I was lucky enough to see a preview of Home Again, starring Reese Witherspoon and directed by Nancy Meyers. Now, I make no pretence of being a film critic (although read on for my review), but what I am is an amateur interiors critic. And the interiors in this movie are insanely good. The Home Again house might actually be my dream home.
Home Again is about Alice (Reese Witherspoon), newly separated and back home in L.A. with her two adorable girls, living in the (epic, hacienda-style) house which was left to her by her film-director father. (Did I mention that the house was epic?) On a night out to celebrate her birthday, she meets three adorable young men, aspiring film-makers in need of a place to stay. She invites them back to her pad. The next day her mum (a former film-star, obvs, nicely-played by Candice Bergen) invites them to stay in the pool house (did I mention that the epic house has a pool and a pool house?). Some romance and more adorable/comic action follow as the three young men bring heart, soul and romance to the lives of Alice and her girls, before her roguishly rumpled ex (Michael Sheen) rolls up to woo her back. The whole thing is as entirely charming as you’d expect it to be.
When I left the cinema there were three thoughts going around my head…
Point one: God, it’s good to see a film written by a woman (Hallie Myers-Shyer), directed by a woman (Nancy Myers) and starring a woman (the comic gold that is Reese Witherspoon). Which is probably why the romance (such as it is) is secondary to Reese getting a handle on her life and what makes her happy: she wants to start over as an interior designer; get her girls settled in school; misses her husband without being sure that being without him isn’t, in fact, the better decision. It’s also – all hail the revolution – nice to see a movie where the older woman dabbles with a younger man without a lot of hand-wringing. (Big deal, eyerolls Alice’s friend, it’s not as though older men aren’t doing it allllll the time with younger women.) I also appreciated that Reese looked real. Okay, Hollywood-real and still fabulous, but she wears mom jeans and her stomach isn’t concave. Again, hail the revolution,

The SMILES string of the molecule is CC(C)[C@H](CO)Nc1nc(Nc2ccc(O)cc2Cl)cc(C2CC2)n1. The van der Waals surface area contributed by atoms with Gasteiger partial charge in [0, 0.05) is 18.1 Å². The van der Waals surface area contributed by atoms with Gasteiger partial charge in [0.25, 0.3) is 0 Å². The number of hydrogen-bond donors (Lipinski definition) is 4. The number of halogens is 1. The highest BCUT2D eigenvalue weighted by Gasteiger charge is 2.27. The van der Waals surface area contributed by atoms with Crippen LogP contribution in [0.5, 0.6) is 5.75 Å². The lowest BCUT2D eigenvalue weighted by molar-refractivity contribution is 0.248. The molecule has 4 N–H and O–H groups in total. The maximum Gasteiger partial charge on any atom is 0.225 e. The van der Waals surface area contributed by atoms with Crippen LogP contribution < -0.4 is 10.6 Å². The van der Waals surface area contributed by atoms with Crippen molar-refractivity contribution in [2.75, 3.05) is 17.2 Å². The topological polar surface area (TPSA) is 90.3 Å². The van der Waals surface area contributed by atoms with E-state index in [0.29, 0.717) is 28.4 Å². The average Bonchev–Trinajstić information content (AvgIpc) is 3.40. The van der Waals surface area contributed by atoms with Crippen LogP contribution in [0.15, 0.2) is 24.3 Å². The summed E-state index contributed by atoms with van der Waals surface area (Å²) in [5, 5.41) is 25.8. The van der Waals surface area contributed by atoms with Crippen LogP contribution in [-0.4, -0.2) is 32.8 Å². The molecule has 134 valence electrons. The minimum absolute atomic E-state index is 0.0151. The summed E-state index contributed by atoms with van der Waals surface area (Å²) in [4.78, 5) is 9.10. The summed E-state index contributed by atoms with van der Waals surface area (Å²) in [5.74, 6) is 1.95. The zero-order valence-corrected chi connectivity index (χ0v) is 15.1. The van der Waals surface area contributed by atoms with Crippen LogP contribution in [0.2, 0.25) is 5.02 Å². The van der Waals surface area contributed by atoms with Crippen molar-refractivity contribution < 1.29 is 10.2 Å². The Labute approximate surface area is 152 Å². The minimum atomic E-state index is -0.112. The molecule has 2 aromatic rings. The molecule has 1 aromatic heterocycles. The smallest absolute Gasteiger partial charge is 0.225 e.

Point two: Should my husband ever take it into his head to call us a day, I have new hope that I will find a charming, witty, firm-bodied twenty-something for late night conversation and hot sex. (Sorry, mum. Also, sorry husband and please note: I don’t actually want this scenario to play out. I’m just saying.
Point three: I want to redecorate my entire house.
The interiors are heaven. I may actually have swooned at one point. So is the exterior: gardens are liberally festooned with retro wicker chairs and al fresco dining set-ups surrounded by hundreds of twinkly lights and candles.
It’s obvious that this is Alice’s house, for her new life with the girls, decorated to her taste (contrast it with the deeply masculine office of her workaholic ex) – with flashes of pink throughout. But there are nods to its antecedents: wicker, 1970s peacock chairs (I never knew I needed one ’til now), posters of her father’s films on the walls.
Inside, it’s a Pottery Barn/Crate & Barrel (why oh why do these stores not exist here?) mash-up of sunny rooms decorated with impeccable taste, with enough personal quirk to make it feel like Alice and her daughters actually live there.
It’s the type of house where you get a giant fruit platter for breakfast and juice comes in a jug (not a carton); where bowls of lemons hang around on kitchen islands; picture walls are A Thing; beds are made to hotel-standard; and Diptyque candles abound. I was distracted during one scene by the preponderance of Diptyque candles in Alice’s bedroom (“Does she have two Baies candles in the same room? One regular size and, oh my days, is that the limited edition black glass version?”)
Typically of a Nancy Meyers movie, it’s a masterclass in attention to detail. The piles of books by Alice’s bed, the wine in the kitchen. There are many ideas to steal here: casually leaning pictures against the wall, the joy of trays, low level vases everywhere, the genius of grouping similar objects together…
I have pinned these kitchen tiles to my ‘next house’ Pinterest board. (The boy-man? Not pinned. Stand down, husband.)
And it’s a salutary reminder than pattern clashes do work.
So get yourself to your nearest cinema for something altogether charming, but quite possibly ruinously expensive: you might just come away wanting to redecorate your entire home. Here’s some ideas to start you off…
Clockwise from top left: Wishbone chair, £543.60, SCP; Lidded jar, £45, Artisanti; Baies candle, £45, Diptyque; Rug, currently £84, La Redoute; Peacock rattan chair, £178.50, Maisons du Monde; Side table, £169, Made; Bowsley tall jug, £23, Neptune; Rattan tray, £49.99, Zara Home;Cushion, £50 from a selection at Edit58; Andalucia Hacienda tiles, £3.95 each, Fired Earth
Photographs by Amy Neunsinger. Home Again is in cinemas now.